Volume 29, Number 4—April 2023
Adeno-Associated Virus 2 and Human Adenovirus F41 in Wastewater during Outbreak of Severe Acute Hepatitis in Children, Ireland
During April–July 2022, outbreaks of severe acute hepatitis of unknown etiology (SAHUE) were reported in 35 countries. Five percent of cases required liver transplantation, and 22 patients died. Viral metagenomic studies of clinical samples from SAHUE cases showed a correlation with human adenovirus F type 41 (HAdV-F41) and adeno-associated virus type 2 (AAV2). To explore the association between those DNA viruses and SAHUE in children in Ireland, we quantified HAdV-F41 and AAV2 in samples collected from a wastewater treatment plant serving 40% of Ireland’s population. We noted a high correlation between HAdV-F41 and AAV2 circulation in the community and SAHUE clinical cases. Next-generation sequencing of the adenovirus hexon in wastewater demonstrated HAdV-F41 was the predominant HAdV type circulating. Our environmental analysis showed increased HAdV-F41 and AAV2 prevalence in the community during the SAHUE outbreak. Our findings highlight how wastewater sampling could aid in surveillance for respiratory adenovirus species.
During April 5–July 8, 2022, the World Health Organization (WHO) received reports of 1,010 probable cases of severe acute hepatitis of unknown etiology (SAHUE) in young children from 35 countries (1). Many cases resulted in severe clinical outcomes; ≈5% of patients required liver transplants, and 22 died. Most (48%) cases were reported from the WHO European Region, and 484 cases were reported in previously healthy children from 21 countries (1). Ireland reported 28 probable cases of SAHUE in non-A–E hepatitis, including 2 patients who received liver transplants and 1 who died but did not receive a transplant (2).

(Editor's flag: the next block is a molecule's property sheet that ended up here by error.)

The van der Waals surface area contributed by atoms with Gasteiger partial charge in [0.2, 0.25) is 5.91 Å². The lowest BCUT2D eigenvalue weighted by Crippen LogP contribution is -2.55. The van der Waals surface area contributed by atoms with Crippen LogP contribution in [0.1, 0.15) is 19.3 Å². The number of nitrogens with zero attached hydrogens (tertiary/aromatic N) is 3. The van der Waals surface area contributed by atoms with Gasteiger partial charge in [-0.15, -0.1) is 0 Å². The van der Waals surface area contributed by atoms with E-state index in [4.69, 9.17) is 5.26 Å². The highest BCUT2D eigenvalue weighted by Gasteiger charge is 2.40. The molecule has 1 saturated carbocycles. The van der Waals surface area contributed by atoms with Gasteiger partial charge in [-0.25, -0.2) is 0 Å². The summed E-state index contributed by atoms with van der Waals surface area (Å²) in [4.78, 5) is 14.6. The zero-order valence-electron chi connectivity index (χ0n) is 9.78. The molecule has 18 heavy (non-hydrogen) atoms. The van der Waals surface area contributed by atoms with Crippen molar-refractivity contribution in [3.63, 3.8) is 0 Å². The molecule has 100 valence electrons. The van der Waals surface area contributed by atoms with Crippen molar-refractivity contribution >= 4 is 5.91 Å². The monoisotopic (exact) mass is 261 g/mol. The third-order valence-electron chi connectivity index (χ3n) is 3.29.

The causes of SAHUE remain unclear. A possible connection with SARS-CoV-2 has been suggested (3), but SARS-CoV-2 RNA was detected in only 16% of SAHUE cases reported in the WHO European Region (1). Recent studies suggest a possible association between SAHUE and human adenovirus (HAdV) species F type 41 (HAdV-F41) and adeno-associated virus 2 (AAV2) infections (4,5; A. Ho et al., unpub. data, https://doi.org/10.1101/2022.07.19.22277425).
HAdVs are double-stranded DNA viruses that cause a wide range of self-limiting illnesses, including upper respiratory infections, conjunctivitis, and gastroenteritis. HAdV infections are particularly common in children because of a lack of humoral immunity, and rare manifestations of HAdV illnesses involving hepatitis and liver failure have been reported, mainly in immunocompromised patients (6). To date, HAdV is the most frequently detected pathogen (52%) among SAHUE cases where data are available in Europe (1). Furthermore, clinical signs and symptoms of SAHUE can occur several weeks after an acute gastrointestinal episode (A. Ho et al., unpub. data). HAdV-F41 and HAdV-F40 are leading causes of diarrhea worldwide, behind only rotavirus (7,8). Phylogenetic analysis of specimens taken from SAHUE patients in the United States identified 3 distinct enteric HAdV-F41 variants (4). In Europe, HAdV-F41 was also identified in SAHUE cases where sequencing data were available (1).
In addition, 2 independent studies in the United Kingdom, identified AAV2 from probable cases (A. Ho et al., unpub. data; S. Morfopoulou et al., unpub. data, https://doi.org/10.1101/2022.07.28.22277963). High detection rates of AAV2 DNA have been reported in whole blood, plasma, and explanted liver tissue in SAHUE cases and, of note, AAV2 was not detected in controls of HAdV-negative and severe hepatitis cases not meeting the SAHUE case definition (A. Ho et al., unpub. data; S. Morfopoulou et al., unpub. data). AAV2 possesses a single-stranded DNA genome of 4.7 kb and requires co-infection with a helper virus, most frequently HAdV but also human herpesvirus (e.g., HHV-6/7) or human papillomavirus, to enable productive replication. AAVs are not known to be associated with human pathology and are intensively studied as gene-delivery vectors although transient hepatitis has been reported in clinical trials (9). Subclinical seroconversion occurs early in life, and >90% of adults have antibodies to AAV, showing that the virus is common and widely distributed (10,11).